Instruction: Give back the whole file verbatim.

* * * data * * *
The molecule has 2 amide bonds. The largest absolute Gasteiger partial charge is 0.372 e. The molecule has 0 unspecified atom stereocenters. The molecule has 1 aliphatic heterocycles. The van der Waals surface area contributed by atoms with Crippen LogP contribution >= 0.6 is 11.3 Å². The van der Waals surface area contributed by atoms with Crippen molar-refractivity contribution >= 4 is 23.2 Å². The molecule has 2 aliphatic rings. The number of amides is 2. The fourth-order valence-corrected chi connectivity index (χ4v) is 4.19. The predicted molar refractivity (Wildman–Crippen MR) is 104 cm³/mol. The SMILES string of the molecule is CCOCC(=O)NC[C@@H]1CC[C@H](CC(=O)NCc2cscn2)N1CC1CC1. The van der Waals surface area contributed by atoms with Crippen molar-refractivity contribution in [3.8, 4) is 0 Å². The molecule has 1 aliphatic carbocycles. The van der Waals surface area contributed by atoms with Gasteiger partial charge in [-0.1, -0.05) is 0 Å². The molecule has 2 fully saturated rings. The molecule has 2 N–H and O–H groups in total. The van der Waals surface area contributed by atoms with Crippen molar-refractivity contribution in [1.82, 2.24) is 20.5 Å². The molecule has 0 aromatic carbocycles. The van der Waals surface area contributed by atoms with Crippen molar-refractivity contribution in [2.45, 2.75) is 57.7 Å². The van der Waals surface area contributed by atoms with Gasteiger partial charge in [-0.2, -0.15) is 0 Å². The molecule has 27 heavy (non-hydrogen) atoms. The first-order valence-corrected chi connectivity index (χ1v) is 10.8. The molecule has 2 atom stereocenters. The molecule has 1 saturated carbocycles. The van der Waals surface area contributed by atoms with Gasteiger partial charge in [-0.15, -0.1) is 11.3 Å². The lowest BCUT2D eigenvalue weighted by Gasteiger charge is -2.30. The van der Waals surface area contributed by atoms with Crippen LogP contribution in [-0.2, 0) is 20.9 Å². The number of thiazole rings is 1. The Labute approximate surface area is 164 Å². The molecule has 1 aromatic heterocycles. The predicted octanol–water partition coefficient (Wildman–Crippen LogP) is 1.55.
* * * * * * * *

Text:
The molecule has 2 amide bonds. The largest absolute Gasteiger partial charge is 0.372 e. The molecule has 0 unspecified atom stereocenters. The molecule has 1 aliphatic heterocycles. The van der Waals surface area contributed by atoms with Crippen LogP contribution >= 0.6 is 11.3 Å². The van der Waals surface area contributed by atoms with Crippen molar-refractivity contribution >= 4 is 23.2 Å². The molecule has 2 aliphatic rings. The number of amides is 2. The fourth-order valence-corrected chi connectivity index (χ4v) is 4.19. The predicted molar refractivity (Wildman–Crippen MR) is 104 cm³/mol. The SMILES string of the molecule is CCOCC(=O)NC[C@@H]1CC[C@H](CC(=O)NCc2cscn2)N1CC1CC1. The van der Waals surface area contributed by atoms with Crippen molar-refractivity contribution in [3.8, 4) is 0 Å². The molecule has 1 aliphatic carbocycles. The van der Waals surface area contributed by atoms with Gasteiger partial charge in [-0.1, -0.05) is 0 Å². The molecule has 2 fully saturated rings. The molecule has 2 N–H and O–H groups in total. The van der Waals surface area contributed by atoms with Crippen molar-refractivity contribution in [1.82, 2.24) is 20.5 Å². The molecule has 0 aromatic carbocycles. The van der Waals surface area contributed by atoms with Crippen molar-refractivity contribution in [2.45, 2.75) is 57.7 Å². The van der Waals surface area contributed by atoms with Gasteiger partial charge in [-0.2, -0.15) is 0 Å². The molecule has 27 heavy (non-hydrogen) atoms. The first-order valence-corrected chi connectivity index (χ1v) is 10.8. The molecule has 2 atom stereocenters. The molecule has 1 saturated carbocycles. The van der Waals surface area contributed by atoms with Gasteiger partial charge in [-0.15, -0.1) is 11.3 Å². The lowest BCUT2D eigenvalue weighted by Gasteiger charge is -2.30. The van der Waals surface area contributed by atoms with Crippen LogP contribution in [-0.2, 0) is 20.9 Å². The number of thiazole rings is 1. The Labute approximate surface area is 164 Å². The molecule has 1 aromatic heterocycles. The predicted octanol–water partition coefficient (Wildman–Crippen LogP) is 1.55.